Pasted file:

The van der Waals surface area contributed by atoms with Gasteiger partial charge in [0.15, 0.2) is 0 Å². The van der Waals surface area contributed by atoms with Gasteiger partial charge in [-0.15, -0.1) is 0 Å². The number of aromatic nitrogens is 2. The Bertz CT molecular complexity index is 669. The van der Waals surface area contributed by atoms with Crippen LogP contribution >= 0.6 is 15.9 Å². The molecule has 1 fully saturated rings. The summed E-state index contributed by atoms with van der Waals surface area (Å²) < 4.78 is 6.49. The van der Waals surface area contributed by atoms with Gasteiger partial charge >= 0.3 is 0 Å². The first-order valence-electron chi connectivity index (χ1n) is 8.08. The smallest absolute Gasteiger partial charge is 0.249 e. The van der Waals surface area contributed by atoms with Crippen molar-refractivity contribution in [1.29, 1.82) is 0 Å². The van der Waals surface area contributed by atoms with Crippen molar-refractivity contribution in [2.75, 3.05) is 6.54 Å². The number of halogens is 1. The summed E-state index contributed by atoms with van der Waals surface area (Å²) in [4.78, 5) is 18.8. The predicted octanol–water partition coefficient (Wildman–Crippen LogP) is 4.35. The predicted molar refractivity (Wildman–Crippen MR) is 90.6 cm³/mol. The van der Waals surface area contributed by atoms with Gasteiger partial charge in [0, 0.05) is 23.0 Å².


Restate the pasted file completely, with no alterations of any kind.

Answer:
The van der Waals surface area contributed by atoms with Gasteiger partial charge in [0.15, 0.2) is 0 Å². The van der Waals surface area contributed by atoms with Gasteiger partial charge in [-0.15, -0.1) is 0 Å². The number of aromatic nitrogens is 2. The Bertz CT molecular complexity index is 669. The van der Waals surface area contributed by atoms with Crippen LogP contribution >= 0.6 is 15.9 Å². The molecule has 1 fully saturated rings. The summed E-state index contributed by atoms with van der Waals surface area (Å²) < 4.78 is 6.49. The van der Waals surface area contributed by atoms with Gasteiger partial charge >= 0.3 is 0 Å². The first-order valence-electron chi connectivity index (χ1n) is 8.08. The smallest absolute Gasteiger partial charge is 0.249 e. The van der Waals surface area contributed by atoms with Crippen molar-refractivity contribution in [1.29, 1.82) is 0 Å². The van der Waals surface area contributed by atoms with Crippen molar-refractivity contribution in [2.75, 3.05) is 6.54 Å². The number of halogens is 1. The summed E-state index contributed by atoms with van der Waals surface area (Å²) in [4.78, 5) is 18.8. The predicted octanol–water partition coefficient (Wildman–Crippen LogP) is 4.35. The predicted molar refractivity (Wildman–Crippen MR) is 90.6 cm³/mol. The van der Waals surface area contributed by atoms with Gasteiger partial charge in [0, 0.05) is 23.0 Å².